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An Apple And Its Tiger
Today, Monday 28 June 2004, three thousand five hundred of the chosen, all one thousand five hundred US dollars lighter, got to see Maharishi Steve present Apple Computer's next bombshell, OS X 10.4 - the 'Tiger'. 'Redmond, start your photocopiers' said the big posters in Moscone, and Steve dazzled the enraptured crowd with further doodads slated for the 2005 release of this latest operating system.
But doodads do not an operating system make. Was there anything in this preview which indicated 'Tiger' would be otherwise?
- There will be a greater compatibility between HFS and POSIX. A number of standard Unix command line tools have been rewritten to take resource forks into account. (Far better would have been to scrap HFS once and for all.)
- The move is on to 64-bit computing: the complete gamut of 16 XB virtual memory will now be available.
And that's about it. More excitement - more controversy - was created by the preview of 'Dashboard', a sort of Konfabulator for the new Tiger desktop. Otherwise, the now worn-out claim of '150 new features', heard for the past three releases of OS X, is wearing thin.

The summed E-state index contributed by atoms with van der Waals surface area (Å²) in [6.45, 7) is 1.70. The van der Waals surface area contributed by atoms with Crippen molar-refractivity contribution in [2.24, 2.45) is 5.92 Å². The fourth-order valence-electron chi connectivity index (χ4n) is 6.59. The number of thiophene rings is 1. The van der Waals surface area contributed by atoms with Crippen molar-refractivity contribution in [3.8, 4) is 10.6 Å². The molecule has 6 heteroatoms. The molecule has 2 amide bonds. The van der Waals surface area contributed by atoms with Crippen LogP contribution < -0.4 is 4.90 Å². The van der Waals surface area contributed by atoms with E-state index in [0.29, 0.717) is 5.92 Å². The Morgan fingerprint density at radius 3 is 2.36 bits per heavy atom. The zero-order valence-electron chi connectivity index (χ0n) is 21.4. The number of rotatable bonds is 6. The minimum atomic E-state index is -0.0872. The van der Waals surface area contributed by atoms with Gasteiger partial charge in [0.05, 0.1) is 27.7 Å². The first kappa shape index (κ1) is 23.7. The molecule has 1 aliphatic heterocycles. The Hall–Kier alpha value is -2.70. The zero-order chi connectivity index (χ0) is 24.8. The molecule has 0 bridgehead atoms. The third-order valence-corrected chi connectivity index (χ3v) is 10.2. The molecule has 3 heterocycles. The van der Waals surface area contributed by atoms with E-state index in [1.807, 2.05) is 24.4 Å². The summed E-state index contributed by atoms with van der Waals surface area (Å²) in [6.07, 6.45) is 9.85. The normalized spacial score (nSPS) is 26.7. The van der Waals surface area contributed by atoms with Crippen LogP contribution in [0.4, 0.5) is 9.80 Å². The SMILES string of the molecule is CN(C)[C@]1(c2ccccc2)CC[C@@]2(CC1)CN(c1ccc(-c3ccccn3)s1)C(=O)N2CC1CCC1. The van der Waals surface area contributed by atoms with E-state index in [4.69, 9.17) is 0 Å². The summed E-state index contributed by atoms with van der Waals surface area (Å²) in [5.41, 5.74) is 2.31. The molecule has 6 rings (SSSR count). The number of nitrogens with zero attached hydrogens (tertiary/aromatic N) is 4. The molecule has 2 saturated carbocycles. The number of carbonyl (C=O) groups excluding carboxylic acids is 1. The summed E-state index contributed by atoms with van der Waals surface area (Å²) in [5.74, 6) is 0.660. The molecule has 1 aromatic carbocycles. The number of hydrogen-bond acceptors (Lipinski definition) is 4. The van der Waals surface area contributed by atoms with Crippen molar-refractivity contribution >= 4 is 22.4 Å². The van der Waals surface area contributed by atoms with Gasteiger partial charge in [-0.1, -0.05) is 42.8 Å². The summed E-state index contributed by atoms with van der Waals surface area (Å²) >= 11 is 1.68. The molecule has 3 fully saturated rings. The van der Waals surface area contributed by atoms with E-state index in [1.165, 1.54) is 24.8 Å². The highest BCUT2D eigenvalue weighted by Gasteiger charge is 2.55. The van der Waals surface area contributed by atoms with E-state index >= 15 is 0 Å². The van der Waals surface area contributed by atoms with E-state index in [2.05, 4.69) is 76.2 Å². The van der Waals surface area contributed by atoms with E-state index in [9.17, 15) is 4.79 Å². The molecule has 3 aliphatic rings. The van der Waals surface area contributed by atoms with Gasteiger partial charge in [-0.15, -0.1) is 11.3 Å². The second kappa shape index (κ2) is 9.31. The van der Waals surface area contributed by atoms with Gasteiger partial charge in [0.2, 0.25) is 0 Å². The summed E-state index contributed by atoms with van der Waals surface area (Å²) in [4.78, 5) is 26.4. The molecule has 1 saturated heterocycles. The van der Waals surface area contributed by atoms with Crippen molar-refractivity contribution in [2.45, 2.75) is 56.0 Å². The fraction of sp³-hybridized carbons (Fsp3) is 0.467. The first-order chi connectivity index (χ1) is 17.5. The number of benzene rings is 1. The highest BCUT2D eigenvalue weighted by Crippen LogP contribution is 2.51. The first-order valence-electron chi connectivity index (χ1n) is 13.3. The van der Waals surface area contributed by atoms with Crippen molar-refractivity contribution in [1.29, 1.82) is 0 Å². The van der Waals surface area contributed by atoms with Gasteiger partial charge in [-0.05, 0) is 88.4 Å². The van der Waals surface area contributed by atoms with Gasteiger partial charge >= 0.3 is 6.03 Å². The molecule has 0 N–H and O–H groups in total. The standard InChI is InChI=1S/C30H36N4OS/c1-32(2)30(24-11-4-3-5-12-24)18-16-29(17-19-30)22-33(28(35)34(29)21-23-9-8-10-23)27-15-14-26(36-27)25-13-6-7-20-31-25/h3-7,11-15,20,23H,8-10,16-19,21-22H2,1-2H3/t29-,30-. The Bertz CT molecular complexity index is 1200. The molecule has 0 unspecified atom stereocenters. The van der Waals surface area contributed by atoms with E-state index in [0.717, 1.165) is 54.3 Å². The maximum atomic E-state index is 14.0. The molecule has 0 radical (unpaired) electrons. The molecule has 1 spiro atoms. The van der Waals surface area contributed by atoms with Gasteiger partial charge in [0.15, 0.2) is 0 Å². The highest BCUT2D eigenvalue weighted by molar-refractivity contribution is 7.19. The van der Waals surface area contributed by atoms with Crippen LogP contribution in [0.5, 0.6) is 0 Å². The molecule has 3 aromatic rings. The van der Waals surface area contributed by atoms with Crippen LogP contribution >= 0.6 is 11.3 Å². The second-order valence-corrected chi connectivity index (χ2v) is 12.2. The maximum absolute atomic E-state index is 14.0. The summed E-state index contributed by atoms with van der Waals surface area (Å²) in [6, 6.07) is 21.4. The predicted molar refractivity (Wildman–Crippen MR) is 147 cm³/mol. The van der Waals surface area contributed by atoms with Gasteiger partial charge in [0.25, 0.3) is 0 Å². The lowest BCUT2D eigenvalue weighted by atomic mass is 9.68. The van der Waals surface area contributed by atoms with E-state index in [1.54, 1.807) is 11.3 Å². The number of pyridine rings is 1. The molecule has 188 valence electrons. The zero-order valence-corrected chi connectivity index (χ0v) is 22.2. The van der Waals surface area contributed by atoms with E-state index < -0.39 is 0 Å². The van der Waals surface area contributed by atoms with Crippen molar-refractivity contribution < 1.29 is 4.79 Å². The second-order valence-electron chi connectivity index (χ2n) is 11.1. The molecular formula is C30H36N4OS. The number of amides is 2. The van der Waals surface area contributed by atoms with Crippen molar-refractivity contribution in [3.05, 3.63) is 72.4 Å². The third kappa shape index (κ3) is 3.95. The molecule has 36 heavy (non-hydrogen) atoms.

And Arlo Rose and Perry Clarke, inventors of the Konfabulator framework, were not late in turning Cupertino's irony against the company. 'Cupertino, start your photocopiers', jibed the Konfabulator site only minutes after the Maharishi left the building.
The history of Apple, Konfabulator, and the Tiger Dashboard is a long involved one. Almost as quickly as Arlo and Perry posted their objection, the Konfabulator forums were alive with further research into the matter, some of the more stinging accusations being quietly removed, with at least one reference remaining to the 'Desk Ornaments' dreamed up by Bud Tribble later of NeXT fame.
However this story turns out, it's obvious Apple are wasting their time again. No amount of user satisfaction can pay them back for the bad publicity and the controversy they stir up over a move like this. Whilst Microsoft struggle in Brussels over essentially the same thing, the angels of Apple engage in it openly and count on all their loyal fans forgiving them for everything.
But the one thing their fans might not forgive them for is their lack of discretion, and another is touting a new $129 operating system release on the back of a few desktop doodads.
Legal eagles and gossip columnists, start sharpening your pencils.